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Hedonic and Utilitarian Shopper Types in Evolved and Created Retail Agglomerations

Teller, C, Reutterer, T and Schnedlitz, P (2008) Hedonic and Utilitarian Shopper Types in Evolved and Created Retail Agglomerations International Review of Retail, Distribution and Consumer Research, 18 (3). 283 - 309. ISSN 1466-4402

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Abstract

This paper focuses on the impact of hedonic and utilitarian values of shopping on retail agglomeration patronage issues, in particular on the shopping behaviour and the perception of retail agglomerations. Our empirical study is based on a discussion of agglomerations’ potential to attract utilitarian and hedonic shopper types. A sample of 2,139 customers were interviewed in a peripheral shopping mall and an inner city shopping street and confronted with a multi-item scale operationalising shopping values as developed by Babin et al. (1994). Using a standard fuzzy c-means clustering algorithm we identify four distinct shopper types. The results show that hedonists are represented by a higher number of females, earn lower individual incomes and are less educated compared to utilitarians. Interestingly, a higher share of hedonists visited the shopping mall. Overall, they make more shopping trips to agglomerations, stay there longer, visit more stores and – depending on the agglomeration format – spend less than or the same amount as utilitarians. Finally, we see that those customers who are attracted by agglomerations because of atmospheric and price stimuli are typical hedonists.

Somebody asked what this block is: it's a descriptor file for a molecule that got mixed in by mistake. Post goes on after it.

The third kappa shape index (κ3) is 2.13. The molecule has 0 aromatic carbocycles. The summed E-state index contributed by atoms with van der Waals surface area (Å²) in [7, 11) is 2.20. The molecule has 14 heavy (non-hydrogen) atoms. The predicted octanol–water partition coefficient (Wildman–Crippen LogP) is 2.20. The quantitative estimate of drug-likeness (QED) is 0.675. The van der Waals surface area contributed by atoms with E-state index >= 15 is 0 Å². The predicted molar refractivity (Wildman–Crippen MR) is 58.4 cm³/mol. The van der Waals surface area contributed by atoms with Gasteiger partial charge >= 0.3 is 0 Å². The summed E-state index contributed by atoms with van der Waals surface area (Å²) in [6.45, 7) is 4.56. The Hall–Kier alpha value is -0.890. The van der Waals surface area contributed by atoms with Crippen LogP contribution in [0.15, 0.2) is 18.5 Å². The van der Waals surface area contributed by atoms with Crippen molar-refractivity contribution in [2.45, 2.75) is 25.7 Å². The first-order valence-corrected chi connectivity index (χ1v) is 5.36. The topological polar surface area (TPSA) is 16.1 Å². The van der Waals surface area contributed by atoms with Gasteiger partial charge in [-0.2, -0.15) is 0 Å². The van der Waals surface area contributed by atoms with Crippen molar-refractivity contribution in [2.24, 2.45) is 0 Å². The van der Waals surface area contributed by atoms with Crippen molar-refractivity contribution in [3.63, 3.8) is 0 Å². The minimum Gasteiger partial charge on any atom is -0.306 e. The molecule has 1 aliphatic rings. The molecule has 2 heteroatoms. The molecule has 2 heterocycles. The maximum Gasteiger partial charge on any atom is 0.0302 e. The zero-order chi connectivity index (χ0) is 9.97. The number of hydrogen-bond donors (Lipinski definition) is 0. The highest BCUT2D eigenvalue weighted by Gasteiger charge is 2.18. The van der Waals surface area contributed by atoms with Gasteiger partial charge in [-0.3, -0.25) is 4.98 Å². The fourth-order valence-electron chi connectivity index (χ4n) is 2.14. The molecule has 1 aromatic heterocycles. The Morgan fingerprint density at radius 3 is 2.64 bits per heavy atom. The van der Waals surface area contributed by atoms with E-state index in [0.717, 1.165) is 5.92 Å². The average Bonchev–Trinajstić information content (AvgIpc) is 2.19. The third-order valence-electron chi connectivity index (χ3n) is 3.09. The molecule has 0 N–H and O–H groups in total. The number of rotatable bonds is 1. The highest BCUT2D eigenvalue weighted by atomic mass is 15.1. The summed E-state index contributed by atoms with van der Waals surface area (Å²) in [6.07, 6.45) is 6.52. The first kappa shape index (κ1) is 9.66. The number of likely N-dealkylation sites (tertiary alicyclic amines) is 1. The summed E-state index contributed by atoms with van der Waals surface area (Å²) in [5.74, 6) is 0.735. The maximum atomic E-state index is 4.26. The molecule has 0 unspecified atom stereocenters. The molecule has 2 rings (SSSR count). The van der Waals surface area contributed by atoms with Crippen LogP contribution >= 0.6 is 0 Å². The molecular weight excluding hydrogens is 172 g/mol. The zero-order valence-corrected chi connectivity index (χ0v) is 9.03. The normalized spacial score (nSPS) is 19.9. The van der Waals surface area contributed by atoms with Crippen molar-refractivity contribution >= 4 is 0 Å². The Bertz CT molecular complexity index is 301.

Item Type: Article
Additional Information: This is an electronic version of an article published in International Review of Retail, Distribution and Consumer Research, 18(3), 283-309 (2008). International Review of Retail, Distribution and Consumer Research is available online at: <a href="http://www.tandfonline.com/doi/abs/10.1080/09593960802113877"</a>.
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Divisions: Faculty of Business, Economics and Law > Surrey Business School
Depositing User: Symplectic Elements
Date Deposited: 08 Feb 2012 11:39
Last Modified: 23 Sep 2013 19:04
URI: http://epubs.surrey.ac.uk/id/eprint/148867

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